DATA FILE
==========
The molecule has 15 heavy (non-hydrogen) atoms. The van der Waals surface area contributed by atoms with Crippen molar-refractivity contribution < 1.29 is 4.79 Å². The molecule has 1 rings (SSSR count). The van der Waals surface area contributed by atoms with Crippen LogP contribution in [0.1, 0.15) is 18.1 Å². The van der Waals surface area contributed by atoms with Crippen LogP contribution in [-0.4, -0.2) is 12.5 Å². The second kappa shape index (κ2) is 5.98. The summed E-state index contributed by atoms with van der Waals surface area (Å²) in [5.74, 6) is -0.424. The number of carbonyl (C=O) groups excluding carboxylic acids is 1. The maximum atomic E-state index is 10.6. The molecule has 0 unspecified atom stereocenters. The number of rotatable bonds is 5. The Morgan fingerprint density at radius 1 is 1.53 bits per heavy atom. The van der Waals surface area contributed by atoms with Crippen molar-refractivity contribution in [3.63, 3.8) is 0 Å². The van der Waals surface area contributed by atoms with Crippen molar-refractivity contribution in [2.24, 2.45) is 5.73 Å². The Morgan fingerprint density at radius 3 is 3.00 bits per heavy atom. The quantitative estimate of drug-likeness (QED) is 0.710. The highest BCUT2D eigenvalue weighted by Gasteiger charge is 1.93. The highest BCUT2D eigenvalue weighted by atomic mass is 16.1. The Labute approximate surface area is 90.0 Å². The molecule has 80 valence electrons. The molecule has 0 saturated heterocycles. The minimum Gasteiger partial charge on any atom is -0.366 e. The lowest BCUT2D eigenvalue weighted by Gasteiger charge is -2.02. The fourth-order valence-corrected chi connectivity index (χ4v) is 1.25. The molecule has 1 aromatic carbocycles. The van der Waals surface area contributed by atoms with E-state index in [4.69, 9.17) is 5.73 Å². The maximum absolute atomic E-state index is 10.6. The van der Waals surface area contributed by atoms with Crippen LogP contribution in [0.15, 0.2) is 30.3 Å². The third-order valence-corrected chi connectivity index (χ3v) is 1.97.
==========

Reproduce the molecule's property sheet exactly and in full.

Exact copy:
The molecule has 15 heavy (non-hydrogen) atoms. The van der Waals surface area contributed by atoms with Crippen molar-refractivity contribution < 1.29 is 4.79 Å². The molecule has 1 rings (SSSR count). The van der Waals surface area contributed by atoms with Crippen LogP contribution in [0.1, 0.15) is 18.1 Å². The van der Waals surface area contributed by atoms with Crippen LogP contribution in [-0.4, -0.2) is 12.5 Å². The second kappa shape index (κ2) is 5.98. The summed E-state index contributed by atoms with van der Waals surface area (Å²) in [5.74, 6) is -0.424. The number of carbonyl (C=O) groups excluding carboxylic acids is 1. The maximum atomic E-state index is 10.6. The molecule has 0 unspecified atom stereocenters. The number of rotatable bonds is 5. The Morgan fingerprint density at radius 1 is 1.53 bits per heavy atom. The van der Waals surface area contributed by atoms with Crippen molar-refractivity contribution in [3.63, 3.8) is 0 Å². The van der Waals surface area contributed by atoms with Crippen molar-refractivity contribution in [2.24, 2.45) is 5.73 Å². The Morgan fingerprint density at radius 3 is 3.00 bits per heavy atom. The quantitative estimate of drug-likeness (QED) is 0.710. The highest BCUT2D eigenvalue weighted by Gasteiger charge is 1.93. The highest BCUT2D eigenvalue weighted by atomic mass is 16.1. The Labute approximate surface area is 90.0 Å². The molecule has 80 valence electrons. The molecule has 0 saturated heterocycles. The minimum Gasteiger partial charge on any atom is -0.366 e. The lowest BCUT2D eigenvalue weighted by Gasteiger charge is -2.02. The fourth-order valence-corrected chi connectivity index (χ4v) is 1.25. The molecule has 1 aromatic carbocycles. The van der Waals surface area contributed by atoms with E-state index in [4.69, 9.17) is 5.73 Å². The maximum absolute atomic E-state index is 10.6. The van der Waals surface area contributed by atoms with Crippen LogP contribution in [0.15, 0.2) is 30.3 Å². The third-order valence-corrected chi connectivity index (χ3v) is 1.97.